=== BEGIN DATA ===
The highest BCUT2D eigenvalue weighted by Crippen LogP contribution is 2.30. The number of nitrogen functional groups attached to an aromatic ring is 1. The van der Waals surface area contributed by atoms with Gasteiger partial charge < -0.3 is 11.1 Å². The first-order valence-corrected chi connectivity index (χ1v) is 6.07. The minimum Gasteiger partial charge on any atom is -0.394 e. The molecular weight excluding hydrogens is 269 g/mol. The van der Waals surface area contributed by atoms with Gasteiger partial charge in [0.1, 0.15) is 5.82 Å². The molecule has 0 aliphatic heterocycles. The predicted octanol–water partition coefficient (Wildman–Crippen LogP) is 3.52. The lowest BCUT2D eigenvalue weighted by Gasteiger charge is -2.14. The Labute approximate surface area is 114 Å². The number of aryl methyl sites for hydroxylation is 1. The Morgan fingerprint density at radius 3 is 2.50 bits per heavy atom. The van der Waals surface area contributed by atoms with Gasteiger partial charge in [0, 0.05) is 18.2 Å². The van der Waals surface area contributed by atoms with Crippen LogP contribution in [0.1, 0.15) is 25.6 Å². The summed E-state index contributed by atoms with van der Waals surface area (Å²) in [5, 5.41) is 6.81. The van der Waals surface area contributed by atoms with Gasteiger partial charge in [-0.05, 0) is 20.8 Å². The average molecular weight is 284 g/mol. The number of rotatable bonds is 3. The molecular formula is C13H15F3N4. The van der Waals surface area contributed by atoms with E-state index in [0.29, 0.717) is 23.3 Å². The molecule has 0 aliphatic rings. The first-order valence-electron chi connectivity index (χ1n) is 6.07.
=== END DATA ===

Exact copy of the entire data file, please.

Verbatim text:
The highest BCUT2D eigenvalue weighted by Crippen LogP contribution is 2.30. The number of nitrogen functional groups attached to an aromatic ring is 1. The van der Waals surface area contributed by atoms with Gasteiger partial charge < -0.3 is 11.1 Å². The first-order valence-corrected chi connectivity index (χ1v) is 6.07. The minimum Gasteiger partial charge on any atom is -0.394 e. The molecular weight excluding hydrogens is 269 g/mol. The van der Waals surface area contributed by atoms with Gasteiger partial charge in [0.1, 0.15) is 5.82 Å². The molecule has 0 aliphatic heterocycles. The predicted octanol–water partition coefficient (Wildman–Crippen LogP) is 3.52. The lowest BCUT2D eigenvalue weighted by Gasteiger charge is -2.14. The Labute approximate surface area is 114 Å². The number of aryl methyl sites for hydroxylation is 1. The Morgan fingerprint density at radius 3 is 2.50 bits per heavy atom. The van der Waals surface area contributed by atoms with Gasteiger partial charge in [0, 0.05) is 18.2 Å². The van der Waals surface area contributed by atoms with Crippen LogP contribution in [0.1, 0.15) is 25.6 Å². The summed E-state index contributed by atoms with van der Waals surface area (Å²) in [5, 5.41) is 6.81. The van der Waals surface area contributed by atoms with Gasteiger partial charge in [-0.05, 0) is 20.8 Å². The average molecular weight is 284 g/mol. The number of rotatable bonds is 3. The molecular formula is C13H15F3N4. The van der Waals surface area contributed by atoms with E-state index in [0.29, 0.717) is 23.3 Å². The molecule has 0 aliphatic rings. The first-order valence-electron chi connectivity index (χ1n) is 6.07.